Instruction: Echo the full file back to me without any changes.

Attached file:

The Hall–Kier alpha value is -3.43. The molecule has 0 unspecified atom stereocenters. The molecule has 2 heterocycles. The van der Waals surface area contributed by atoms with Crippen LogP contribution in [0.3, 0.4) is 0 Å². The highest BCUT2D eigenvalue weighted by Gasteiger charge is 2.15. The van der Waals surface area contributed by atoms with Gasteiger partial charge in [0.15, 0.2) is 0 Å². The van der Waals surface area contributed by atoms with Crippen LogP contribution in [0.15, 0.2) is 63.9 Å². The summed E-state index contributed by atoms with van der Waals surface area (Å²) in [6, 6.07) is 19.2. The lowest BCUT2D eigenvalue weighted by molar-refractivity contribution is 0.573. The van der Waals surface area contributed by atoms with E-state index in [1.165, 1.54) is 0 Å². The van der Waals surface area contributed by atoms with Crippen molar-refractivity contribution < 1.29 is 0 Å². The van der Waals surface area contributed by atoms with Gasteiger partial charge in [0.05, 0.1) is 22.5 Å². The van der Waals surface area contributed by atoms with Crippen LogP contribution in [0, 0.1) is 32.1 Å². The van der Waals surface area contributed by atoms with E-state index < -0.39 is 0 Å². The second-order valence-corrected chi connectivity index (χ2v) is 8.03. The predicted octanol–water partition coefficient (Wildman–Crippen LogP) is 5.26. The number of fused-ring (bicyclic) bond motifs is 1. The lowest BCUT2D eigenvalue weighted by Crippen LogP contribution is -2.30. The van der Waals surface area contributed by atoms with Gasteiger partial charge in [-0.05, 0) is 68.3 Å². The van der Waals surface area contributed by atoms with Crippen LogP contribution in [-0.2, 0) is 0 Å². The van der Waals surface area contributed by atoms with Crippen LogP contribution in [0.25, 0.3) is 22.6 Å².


The Hall–Kier alpha value is -3.43. The molecule has 0 unspecified atom stereocenters. The molecule has 2 heterocycles. The van der Waals surface area contributed by atoms with Crippen LogP contribution in [0.3, 0.4) is 0 Å². The highest BCUT2D eigenvalue weighted by Gasteiger charge is 2.15. The van der Waals surface area contributed by atoms with Gasteiger partial charge in [0.15, 0.2) is 0 Å². The van der Waals surface area contributed by atoms with Crippen LogP contribution in [0.15, 0.2) is 63.9 Å². The summed E-state index contributed by atoms with van der Waals surface area (Å²) in [6, 6.07) is 19.2. The lowest BCUT2D eigenvalue weighted by molar-refractivity contribution is 0.573. The van der Waals surface area contributed by atoms with E-state index in [1.165, 1.54) is 0 Å². The van der Waals surface area contributed by atoms with Crippen molar-refractivity contribution < 1.29 is 0 Å². The van der Waals surface area contributed by atoms with Gasteiger partial charge in [0.05, 0.1) is 22.5 Å². The van der Waals surface area contributed by atoms with Crippen LogP contribution in [0, 0.1) is 32.1 Å². The van der Waals surface area contributed by atoms with E-state index < -0.39 is 0 Å². The second-order valence-corrected chi connectivity index (χ2v) is 8.03. The predicted octanol–water partition coefficient (Wildman–Crippen LogP) is 5.26. The number of fused-ring (bicyclic) bond motifs is 1. The lowest BCUT2D eigenvalue weighted by Crippen LogP contribution is -2.30. The van der Waals surface area contributed by atoms with Gasteiger partial charge in [-0.05, 0) is 68.3 Å². The van der Waals surface area contributed by atoms with Crippen LogP contribution in [-0.2, 0) is 0 Å². The van der Waals surface area contributed by atoms with Crippen LogP contribution in [0.25, 0.3) is 22.6 Å².